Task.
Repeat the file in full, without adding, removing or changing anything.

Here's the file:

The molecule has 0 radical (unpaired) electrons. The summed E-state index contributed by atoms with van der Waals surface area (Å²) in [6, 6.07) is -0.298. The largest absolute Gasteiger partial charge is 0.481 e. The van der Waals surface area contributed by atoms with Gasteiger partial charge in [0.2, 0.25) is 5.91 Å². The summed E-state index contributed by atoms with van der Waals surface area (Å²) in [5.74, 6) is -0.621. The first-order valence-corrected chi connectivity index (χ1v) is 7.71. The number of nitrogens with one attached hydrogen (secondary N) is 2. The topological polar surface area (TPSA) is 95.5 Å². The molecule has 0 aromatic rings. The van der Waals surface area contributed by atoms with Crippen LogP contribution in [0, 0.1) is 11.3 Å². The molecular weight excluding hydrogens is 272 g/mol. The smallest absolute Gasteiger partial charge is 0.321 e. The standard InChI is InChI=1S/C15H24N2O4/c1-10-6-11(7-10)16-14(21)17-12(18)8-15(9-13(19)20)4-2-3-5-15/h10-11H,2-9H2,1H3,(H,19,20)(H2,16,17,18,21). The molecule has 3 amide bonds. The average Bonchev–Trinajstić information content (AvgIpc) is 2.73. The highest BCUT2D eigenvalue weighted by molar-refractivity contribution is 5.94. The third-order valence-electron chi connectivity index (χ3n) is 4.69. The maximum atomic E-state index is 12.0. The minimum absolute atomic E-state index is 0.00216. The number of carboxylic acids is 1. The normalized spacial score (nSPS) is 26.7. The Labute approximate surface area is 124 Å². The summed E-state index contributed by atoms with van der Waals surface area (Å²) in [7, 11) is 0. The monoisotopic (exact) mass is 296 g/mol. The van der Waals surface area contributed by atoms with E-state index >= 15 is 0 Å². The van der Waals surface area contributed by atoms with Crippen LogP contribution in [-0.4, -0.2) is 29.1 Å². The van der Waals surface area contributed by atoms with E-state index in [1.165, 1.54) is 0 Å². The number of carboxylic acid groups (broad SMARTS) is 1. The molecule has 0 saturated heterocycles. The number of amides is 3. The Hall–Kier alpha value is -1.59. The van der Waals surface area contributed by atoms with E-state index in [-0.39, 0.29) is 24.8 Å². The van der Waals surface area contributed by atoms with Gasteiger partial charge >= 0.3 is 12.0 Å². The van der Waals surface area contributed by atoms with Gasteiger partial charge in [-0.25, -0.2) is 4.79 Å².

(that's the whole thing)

The molecule has 0 radical (unpaired) electrons. The summed E-state index contributed by atoms with van der Waals surface area (Å²) in [6, 6.07) is -0.298. The largest absolute Gasteiger partial charge is 0.481 e. The van der Waals surface area contributed by atoms with Gasteiger partial charge in [0.2, 0.25) is 5.91 Å². The summed E-state index contributed by atoms with van der Waals surface area (Å²) in [5.74, 6) is -0.621. The first-order valence-corrected chi connectivity index (χ1v) is 7.71. The number of nitrogens with one attached hydrogen (secondary N) is 2. The topological polar surface area (TPSA) is 95.5 Å². The molecule has 0 aromatic rings. The van der Waals surface area contributed by atoms with Crippen LogP contribution in [0, 0.1) is 11.3 Å². The molecular weight excluding hydrogens is 272 g/mol. The smallest absolute Gasteiger partial charge is 0.321 e. The standard InChI is InChI=1S/C15H24N2O4/c1-10-6-11(7-10)16-14(21)17-12(18)8-15(9-13(19)20)4-2-3-5-15/h10-11H,2-9H2,1H3,(H,19,20)(H2,16,17,18,21). The molecule has 3 amide bonds. The average Bonchev–Trinajstić information content (AvgIpc) is 2.73. The highest BCUT2D eigenvalue weighted by molar-refractivity contribution is 5.94. The third-order valence-electron chi connectivity index (χ3n) is 4.69. The maximum atomic E-state index is 12.0. The minimum absolute atomic E-state index is 0.00216. The number of carboxylic acids is 1. The normalized spacial score (nSPS) is 26.7. The Labute approximate surface area is 124 Å². The summed E-state index contributed by atoms with van der Waals surface area (Å²) in [7, 11) is 0. The monoisotopic (exact) mass is 296 g/mol. The van der Waals surface area contributed by atoms with E-state index >= 15 is 0 Å². The van der Waals surface area contributed by atoms with Crippen LogP contribution in [-0.4, -0.2) is 29.1 Å². The van der Waals surface area contributed by atoms with E-state index in [1.165, 1.54) is 0 Å². The number of carboxylic acid groups (broad SMARTS) is 1. The molecule has 0 saturated heterocycles. The number of amides is 3. The Hall–Kier alpha value is -1.59. The van der Waals surface area contributed by atoms with E-state index in [-0.39, 0.29) is 24.8 Å². The van der Waals surface area contributed by atoms with Gasteiger partial charge >= 0.3 is 12.0 Å². The van der Waals surface area contributed by atoms with Gasteiger partial charge in [-0.25, -0.2) is 4.79 Å².